Adding danger was so much fun. It really adds a motor to the story. The threat just makes the story go and I will be certainly making more of that in future. I have some ideas with wolves and maybe a crocodile I am working on at the moment. Like all my other books I read this book out in its draft stages. There was an image in the draft where the tigers are clearly all around them but the monkeys just don't see.
When I read that page out at a bookstore, the reaction of the children was so much fun, they were shrieking “TIGERS!” “LOOK!” So I made more of that page and of that whole premise within the story. It's that classic pantomime “He’s behind you” joke. It never gets old.
Thank you so much for giving us a sneak-peek into Maybe... This was a BLAST!
And thank YOU for wading through the forest that was my first few questions, kid lit fam. LOL! Hopefully, you took away as much as I did.
As a thank you for stoping by this dusty corner of the internet, Candlewick is giving away TWO copies of Maybe... Yepp. Two! See details below for your chance to win one of our two copies!
We're raffling off TWO copies of Maybe...
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About Chris Haughton
Chris Haughton is an Irish illustrator and author living in London. He was listed in Time magazine's 'DESIGN 100' for the work he has been doing for fair trade clothing company People Tree. His debut book 'A Bit Lost' was first published in English in September 2010. It has been translated into 27 languages and won 10 awards in 8 countries. 'Oh No George' came out in 2012 , ‘SHH! We have a plan’ in 2014, Goodnight Everyone published in 2016 and ‘Don’t Worry, Little Crab’ comes out in August 2019. His iOS app, HATMONKEY came out in 2014 and virtual reality experience LITTLE EARTH launched in August 2017. Chris has also created a social business, madebynode.com to connect design and fair trade and make rugs and toys.
In 2011, together with Akshay Sthapit he has co-founded a fair trade company in Nepal called 'Node'. It operates as a non profit and aims to connect the worlds best designers with fair trade organisations to produce high quality designed products while empowering co-operatives and the economically disadvantaged. For their first exhibition they asked 18 artists to each design a rug, well known artists such as Jon Klassen, Beatrice Alemagna, Geoff McFetridge and Donna Wilson, each had a 2m sq rug made and displayed at the Design Museum in London. They are currently being sold online and through the Design Museum Shop.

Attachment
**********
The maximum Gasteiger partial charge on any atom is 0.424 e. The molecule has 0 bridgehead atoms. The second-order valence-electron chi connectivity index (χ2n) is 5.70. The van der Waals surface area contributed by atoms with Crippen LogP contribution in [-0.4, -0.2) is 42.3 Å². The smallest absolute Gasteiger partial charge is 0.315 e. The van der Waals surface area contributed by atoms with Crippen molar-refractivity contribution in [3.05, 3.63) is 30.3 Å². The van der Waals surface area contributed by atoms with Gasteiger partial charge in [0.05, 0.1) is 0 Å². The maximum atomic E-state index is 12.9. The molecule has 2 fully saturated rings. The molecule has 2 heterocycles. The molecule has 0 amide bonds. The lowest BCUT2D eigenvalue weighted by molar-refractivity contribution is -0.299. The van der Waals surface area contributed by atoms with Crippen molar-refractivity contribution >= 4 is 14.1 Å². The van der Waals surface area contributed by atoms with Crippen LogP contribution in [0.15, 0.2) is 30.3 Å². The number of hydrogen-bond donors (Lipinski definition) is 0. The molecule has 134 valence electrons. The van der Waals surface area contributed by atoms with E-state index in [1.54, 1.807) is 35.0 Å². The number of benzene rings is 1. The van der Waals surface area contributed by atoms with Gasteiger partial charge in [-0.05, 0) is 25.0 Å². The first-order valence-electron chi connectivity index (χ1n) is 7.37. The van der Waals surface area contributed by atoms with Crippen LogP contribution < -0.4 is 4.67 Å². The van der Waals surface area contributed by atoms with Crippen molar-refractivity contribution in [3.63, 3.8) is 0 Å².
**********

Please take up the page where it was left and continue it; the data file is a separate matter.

Once upon a time there was a Brian. A Brian with a dream. And that dream was that one day...one day...Brian would tap into his brain's innate and hidden telekinetic ability and fly. He would fly up to the tops of trees and buildings and billboards and everywhere a telekinetic guy can fly. To the moon! Well, that never happened. He failed super hard and his dream remains unfulfilled. Yikes. Oh, he's still trying...but also still failing. Because to his knowledge, he has no hidden telekinetic powers. Moral of the story? Sometimes dreams let you down. Sometimes dreams are just stupid. Sometimes you just have to find a new dream. So he did. Brian found a new dream. And...that dream...also remains unfulfilled. And it turns out, that dream was also kind of stupid. He actually thought shooting fire out of his hands was a thing people could learn to do if they "focused really, really hard on stuff they wanted to burn." Yikes. Talk about a pyromaniac with a fundamental misunderstanding of the human body. What a failure. What a silly dreamer. But he didn't stop there...cause dreamers gotta dream, right? So he found another dream. And that dream was to write a book and have actual humans read it. Not like the books Brian made for birds and squirrels and neighborhood owls and his monthly fictional installment to appease the Mole People. Not those books. Brian wanted a real book that children could check out from a library or pull off a shelf. A book you could order online and it would show up on your stoop. A book a teacher could read in a classroom full of unruly children. Unruly children. Unruly...Rules. Rules. Rules...a book...of rules. THE book of rules! Yes, that's it! So, Brian wrote that book. A book about a monster that eats children unless they follow the rules. To his amazement (and yours), that book came to be. And Brian's dream...finally...came true. The hidden emoji code is a purple monster. You know why. Toss in a purple monster emoji for three additional raffle entries.